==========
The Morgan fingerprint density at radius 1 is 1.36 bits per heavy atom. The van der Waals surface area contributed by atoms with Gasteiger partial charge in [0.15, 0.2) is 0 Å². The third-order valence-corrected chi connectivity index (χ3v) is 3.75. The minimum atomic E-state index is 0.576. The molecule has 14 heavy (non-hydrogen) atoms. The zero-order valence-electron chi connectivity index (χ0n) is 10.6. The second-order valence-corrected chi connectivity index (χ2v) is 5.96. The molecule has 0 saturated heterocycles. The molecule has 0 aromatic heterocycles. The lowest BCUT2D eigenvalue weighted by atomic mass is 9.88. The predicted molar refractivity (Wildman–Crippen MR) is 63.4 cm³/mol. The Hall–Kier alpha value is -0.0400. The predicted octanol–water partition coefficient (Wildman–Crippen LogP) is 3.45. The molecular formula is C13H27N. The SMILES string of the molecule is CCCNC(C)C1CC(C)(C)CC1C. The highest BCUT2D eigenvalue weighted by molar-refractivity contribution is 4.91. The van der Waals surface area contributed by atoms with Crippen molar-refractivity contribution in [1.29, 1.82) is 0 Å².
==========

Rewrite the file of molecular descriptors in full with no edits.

The Morgan fingerprint density at radius 1 is 1.36 bits per heavy atom. The van der Waals surface area contributed by atoms with Gasteiger partial charge in [0.15, 0.2) is 0 Å². The third-order valence-corrected chi connectivity index (χ3v) is 3.75. The minimum atomic E-state index is 0.576. The molecule has 14 heavy (non-hydrogen) atoms. The zero-order valence-electron chi connectivity index (χ0n) is 10.6. The second-order valence-corrected chi connectivity index (χ2v) is 5.96. The molecule has 0 saturated heterocycles. The molecule has 0 aromatic heterocycles. The lowest BCUT2D eigenvalue weighted by atomic mass is 9.88. The predicted molar refractivity (Wildman–Crippen MR) is 63.4 cm³/mol. The Hall–Kier alpha value is -0.0400. The predicted octanol–water partition coefficient (Wildman–Crippen LogP) is 3.45. The molecular formula is C13H27N. The SMILES string of the molecule is CCCNC(C)C1CC(C)(C)CC1C. The highest BCUT2D eigenvalue weighted by molar-refractivity contribution is 4.91. The van der Waals surface area contributed by atoms with Crippen molar-refractivity contribution in [1.29, 1.82) is 0 Å².